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FBI & BBB warn of Haiti earthquake scams

4:58 PM, Jan 18, 2010   |    comments
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DISASTER IN HAITI

 

* Complete coverage with photos, pictures and video

 

* How you can help

 

* Photo Gallery: Devastation in Haiti

 

Americans seeking information about family members in Haiti can call 1-888-407-4747 or 202-647-5225, set up by the U.S. Department of State. Due to heavy volume, some callers may receive a recording.

 

"Our embassy is still in the early stages of contacting American citizens through our Warden Network," the U.S. State Department said in a statement. "Communications are very difficult within Haiti at this time."

 

To help with relief efforts, text "HAITI" to "90999" and $10 will be given automatically to the Red Cross, charged to your cell phone bill.

 

The FBI has already received complaints of fraud, so officials suggest sticking with established organizations like the American Red Cross, AmeriCares and Doctors Without Borders. E-mail users should not respond to or click on links in unsolicited messages.

 

You can double-check on donations by visiting web sites like The Foundation Center or Charity Navigator to ensure your money is going where it is needed.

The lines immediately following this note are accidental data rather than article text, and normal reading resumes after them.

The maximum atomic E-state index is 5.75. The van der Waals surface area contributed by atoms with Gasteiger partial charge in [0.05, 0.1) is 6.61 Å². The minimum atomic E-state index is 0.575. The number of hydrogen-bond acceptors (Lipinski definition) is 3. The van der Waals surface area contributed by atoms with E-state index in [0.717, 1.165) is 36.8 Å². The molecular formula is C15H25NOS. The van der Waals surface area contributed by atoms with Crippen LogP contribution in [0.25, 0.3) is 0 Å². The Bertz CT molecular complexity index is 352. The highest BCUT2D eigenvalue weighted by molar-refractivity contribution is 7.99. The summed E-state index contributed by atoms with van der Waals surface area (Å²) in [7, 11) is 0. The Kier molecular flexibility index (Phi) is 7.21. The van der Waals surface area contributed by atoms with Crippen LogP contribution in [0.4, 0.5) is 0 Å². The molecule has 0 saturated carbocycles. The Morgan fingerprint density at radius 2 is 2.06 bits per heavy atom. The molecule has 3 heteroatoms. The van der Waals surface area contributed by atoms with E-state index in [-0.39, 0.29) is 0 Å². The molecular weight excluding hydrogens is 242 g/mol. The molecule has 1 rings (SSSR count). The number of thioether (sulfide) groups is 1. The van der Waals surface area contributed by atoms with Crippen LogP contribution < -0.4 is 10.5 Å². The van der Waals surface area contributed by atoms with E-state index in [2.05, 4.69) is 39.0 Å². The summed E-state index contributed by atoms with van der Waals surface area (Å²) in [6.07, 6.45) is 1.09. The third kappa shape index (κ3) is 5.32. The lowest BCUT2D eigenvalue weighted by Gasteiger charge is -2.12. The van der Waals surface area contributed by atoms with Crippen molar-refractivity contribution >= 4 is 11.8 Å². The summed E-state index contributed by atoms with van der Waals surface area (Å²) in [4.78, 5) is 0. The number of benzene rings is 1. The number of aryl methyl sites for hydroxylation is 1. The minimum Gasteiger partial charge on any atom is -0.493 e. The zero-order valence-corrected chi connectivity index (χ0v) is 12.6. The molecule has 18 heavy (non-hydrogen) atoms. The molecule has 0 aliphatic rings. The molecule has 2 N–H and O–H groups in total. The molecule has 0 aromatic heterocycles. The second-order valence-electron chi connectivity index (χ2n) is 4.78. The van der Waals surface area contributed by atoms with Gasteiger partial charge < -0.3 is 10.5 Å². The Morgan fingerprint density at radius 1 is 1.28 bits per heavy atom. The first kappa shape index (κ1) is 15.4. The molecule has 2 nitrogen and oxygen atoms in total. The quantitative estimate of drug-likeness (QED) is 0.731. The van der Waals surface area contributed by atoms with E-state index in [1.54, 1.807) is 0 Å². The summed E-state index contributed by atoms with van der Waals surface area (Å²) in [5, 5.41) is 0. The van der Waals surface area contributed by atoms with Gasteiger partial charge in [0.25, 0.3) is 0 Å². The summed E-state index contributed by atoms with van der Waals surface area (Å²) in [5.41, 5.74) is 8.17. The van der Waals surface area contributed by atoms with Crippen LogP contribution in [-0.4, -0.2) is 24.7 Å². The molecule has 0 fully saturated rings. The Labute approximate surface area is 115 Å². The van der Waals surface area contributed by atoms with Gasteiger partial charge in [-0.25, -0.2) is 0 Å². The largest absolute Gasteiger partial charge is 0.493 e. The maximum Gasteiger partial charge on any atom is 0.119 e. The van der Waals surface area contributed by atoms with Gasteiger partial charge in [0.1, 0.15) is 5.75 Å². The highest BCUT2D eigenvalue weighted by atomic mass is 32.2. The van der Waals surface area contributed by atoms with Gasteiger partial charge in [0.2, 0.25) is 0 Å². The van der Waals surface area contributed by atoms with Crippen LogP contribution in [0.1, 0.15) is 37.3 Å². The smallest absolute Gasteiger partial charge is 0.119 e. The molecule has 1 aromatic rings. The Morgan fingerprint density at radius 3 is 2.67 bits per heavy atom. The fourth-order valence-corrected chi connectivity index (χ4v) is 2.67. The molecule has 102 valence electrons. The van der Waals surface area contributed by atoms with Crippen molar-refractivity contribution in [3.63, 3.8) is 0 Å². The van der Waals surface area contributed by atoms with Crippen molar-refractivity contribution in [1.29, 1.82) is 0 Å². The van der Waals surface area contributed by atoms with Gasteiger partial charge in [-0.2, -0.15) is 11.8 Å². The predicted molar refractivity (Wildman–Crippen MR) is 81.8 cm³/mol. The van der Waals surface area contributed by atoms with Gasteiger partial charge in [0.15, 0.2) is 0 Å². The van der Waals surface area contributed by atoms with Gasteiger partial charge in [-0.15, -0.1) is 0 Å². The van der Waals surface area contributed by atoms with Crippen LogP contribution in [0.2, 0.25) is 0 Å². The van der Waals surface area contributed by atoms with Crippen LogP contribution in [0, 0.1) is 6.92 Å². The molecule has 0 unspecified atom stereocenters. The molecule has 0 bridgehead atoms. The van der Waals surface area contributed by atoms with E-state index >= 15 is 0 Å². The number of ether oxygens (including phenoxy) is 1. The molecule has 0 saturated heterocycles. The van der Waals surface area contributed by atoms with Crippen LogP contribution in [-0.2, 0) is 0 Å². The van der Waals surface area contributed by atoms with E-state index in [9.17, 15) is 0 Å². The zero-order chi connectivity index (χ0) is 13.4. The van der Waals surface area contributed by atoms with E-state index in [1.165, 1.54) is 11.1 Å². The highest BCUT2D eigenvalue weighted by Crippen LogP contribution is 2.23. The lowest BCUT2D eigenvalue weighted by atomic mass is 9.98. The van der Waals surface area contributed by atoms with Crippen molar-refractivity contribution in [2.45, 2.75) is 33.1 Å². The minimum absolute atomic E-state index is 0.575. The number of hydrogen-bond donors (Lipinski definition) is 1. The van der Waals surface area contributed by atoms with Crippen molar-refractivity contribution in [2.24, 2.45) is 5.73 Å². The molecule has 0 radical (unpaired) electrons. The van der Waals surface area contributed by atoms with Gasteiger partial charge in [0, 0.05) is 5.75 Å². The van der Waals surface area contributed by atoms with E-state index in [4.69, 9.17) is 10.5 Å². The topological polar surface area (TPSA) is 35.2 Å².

Disasters like the earthquake in Haiti can bring out the best and, unfortunately, the worst in people.  Both the FBI and the Better Business Bureau have issued warnings about scammers trying to take advantage of people's generosity during the crisis.

The FBI reminds people to take a critical eye and do their due digilence before giving anyone or any organizations money.

The FBI offers the following suggestions:

* Do not respond to any unsolicited incoming emails, including clicking links cotained within those messages

* Be skeptical of individuals representing themselves as survivors or officials asking for donations via email or social networking sites

* Verify the legitimacy of nonprofit organizations by utilizing various internet-based resources that may assist in confirming the group's existence and its nonprofit status rather than following a purported link to the site

* Be cautious of emails that claim to show pictures of the disaster areas in attached files.  Those files may actually contain viruses

* Make contributions directly to known organizations rather than relying on others to make the donation on your behalf to ensure contributions are received and used for intended purposes

* Do not give your personal or financial information to anyone who solicits contributions.  Providing that information may compromise your identity and make you vulnerable to identity theft

If you have received a suspicious email or been contacted by someone claiming to be a victim, contact the Internet Crime Complaint Center (IC3) at http://www.ic3.gov/.

The national Better Business Bureau also offers suggestions on avoiding fraudulent charities.   To read more, click here.

Search charitynavigator.org to check the legitimacy of a charitable organization.

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